So I'm not buying the sacrifices vs. rewards argument. It's personal. It depends on one's own value system. Perhaps it's also generational, I don't know. Maybe Gen X and Gen Y people have expectations that I and others my age don't and that's part of the problem. I'm genuinely troubled that so many people feel that they have been victims of some sort of bait-and-switch, but as the Frog Princess herself says, she may have made the wrong decision. And I think that is at the heart of the discussion. We are dealing with personal regrets about entering into a system, and those regrets tend to demonize everything about the system -- and frankly, it often comes across as an unwillingness to own your own shit (I'm not directing this at anyone in particular, especially not Frog Princess). And I think this derails productive discussions about what is really wrong with the system, and the things that we all need to work to fix, either as professionals, or as the 'paying customers' who send their children off to expensive colleges and universities to be taught by contingent faculty and under-trained and overworked grad assistants, or as the taxpayers who can't be bothered to complain about the way their taxes are or are not spent. I'm not even going to go into people who don't want to pay taxes -- unless there are huge infusions of money into higher ed, either from private donations or via public spending, this is all a moot conversation. Even cutting a hell of a lot of administrative deadwood won't fix things (although in some places it might be a moral victory!). We've got to a point where I'm not sure most places could afford to increase FT benefited positions without upping class caps, teaching loads, or letting facilities fall apart. Those are the systemic problems we have to deal with -- but I'm fairly sure that our warnings, just as the ones about the job market that some of us paid attention to more than 20 years ago and yet seem to have gone unheard by so many people, will fall on deaf ears.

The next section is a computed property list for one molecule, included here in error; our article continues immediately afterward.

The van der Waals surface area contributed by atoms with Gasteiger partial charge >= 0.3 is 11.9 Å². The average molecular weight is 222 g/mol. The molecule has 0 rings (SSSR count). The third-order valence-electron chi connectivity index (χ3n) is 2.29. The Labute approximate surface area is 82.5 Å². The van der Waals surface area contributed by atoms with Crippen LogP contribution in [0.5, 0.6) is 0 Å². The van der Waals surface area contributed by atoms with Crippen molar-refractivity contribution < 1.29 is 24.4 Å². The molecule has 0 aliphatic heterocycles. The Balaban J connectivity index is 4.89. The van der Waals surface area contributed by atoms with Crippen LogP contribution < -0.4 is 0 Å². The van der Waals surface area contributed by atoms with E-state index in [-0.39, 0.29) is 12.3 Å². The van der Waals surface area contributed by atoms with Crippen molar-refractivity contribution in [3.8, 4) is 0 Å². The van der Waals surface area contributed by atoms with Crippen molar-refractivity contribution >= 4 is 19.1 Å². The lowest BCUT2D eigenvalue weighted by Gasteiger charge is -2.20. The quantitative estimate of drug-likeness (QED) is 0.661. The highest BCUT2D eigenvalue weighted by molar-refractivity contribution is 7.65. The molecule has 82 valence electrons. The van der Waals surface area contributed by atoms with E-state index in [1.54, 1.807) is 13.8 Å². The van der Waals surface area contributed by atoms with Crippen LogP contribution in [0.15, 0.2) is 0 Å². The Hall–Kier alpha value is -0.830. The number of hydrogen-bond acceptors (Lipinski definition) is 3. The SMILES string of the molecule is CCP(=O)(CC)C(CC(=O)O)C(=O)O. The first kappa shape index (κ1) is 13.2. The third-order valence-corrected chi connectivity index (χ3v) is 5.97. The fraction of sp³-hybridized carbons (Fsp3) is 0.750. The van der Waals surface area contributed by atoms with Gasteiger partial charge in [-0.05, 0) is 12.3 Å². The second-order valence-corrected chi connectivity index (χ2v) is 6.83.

Anonymous said...

I deleted my comment on the prior post because it was uncharitable. I'll try again here.

I don't think the fact that some graduate students have an okay experience necessarily means that the system isn't flawed. In fact, I think the comparison between graduate students you're making is unhelpful. If Graduate Student A has problems and Graduate Student B doesn't, it's very easy to conclude that the program is fine and Graduate Student A just has problems. How is that any different from pretending that the system at large is a meritocracy? Only you're making it a meritocracy of psychological health or something. The well-adjusted students do fine. It isn't our fault the defective ones have problems.

I don't think that follows. Part of the nature of the system is that it is inequitable. Inequity means the system works for a narrow range of people and it doesn't work for anybody who falls outside that range.

Pretending it is about mental health or personal responsibility is not always helpful. It could be class, race, or gender, or other factors that dictate who does well and who doesn't. My point is merely pointing out that some people do okay in graduate school means absolutely nothing.

I also don't think this has anything to do with generational differences.

Anonymous said...

I was going to say what Anastasia said. Mostly, I think there's a distinction being made in the post between what happens in grad programs and the adjunctification of the profession that for me, doesn't work at all. These things aren't *separate* at *all*; they're integrally linked. The grad school experience (admitting students who teach) is what makes the adjunctification possible.

I don't, personally, regret getting my Ph.D. at all. But what I don't quite understand is why, when there *is* a strong feeling of betrayal by people going through the system, people blame those who feel betrayed rather than the system. If people keep feeling this way, regardless of all the warnings everyone's purportedly giving, then something is wrong, and it can't (all!) be chalked up to a generation feeling entitled. (Personally, I hate generational arguments.)

Another Damned Medievalist said...

I wasn't trying to say that the system isn't flawed -- I was saying that you need to separate the real objective problems with the system from individual and subjective feelings. I said nothing about it being about mental health, except in direct relation to something Frog Princess said and to my own experiences, which included depression that required drug therapy and stress-related illnesses like ulcers, back spasms, chronic bronchitis, and teeth clenching that still requires wearing a bite guard. But I know lots of people who didn't react that way.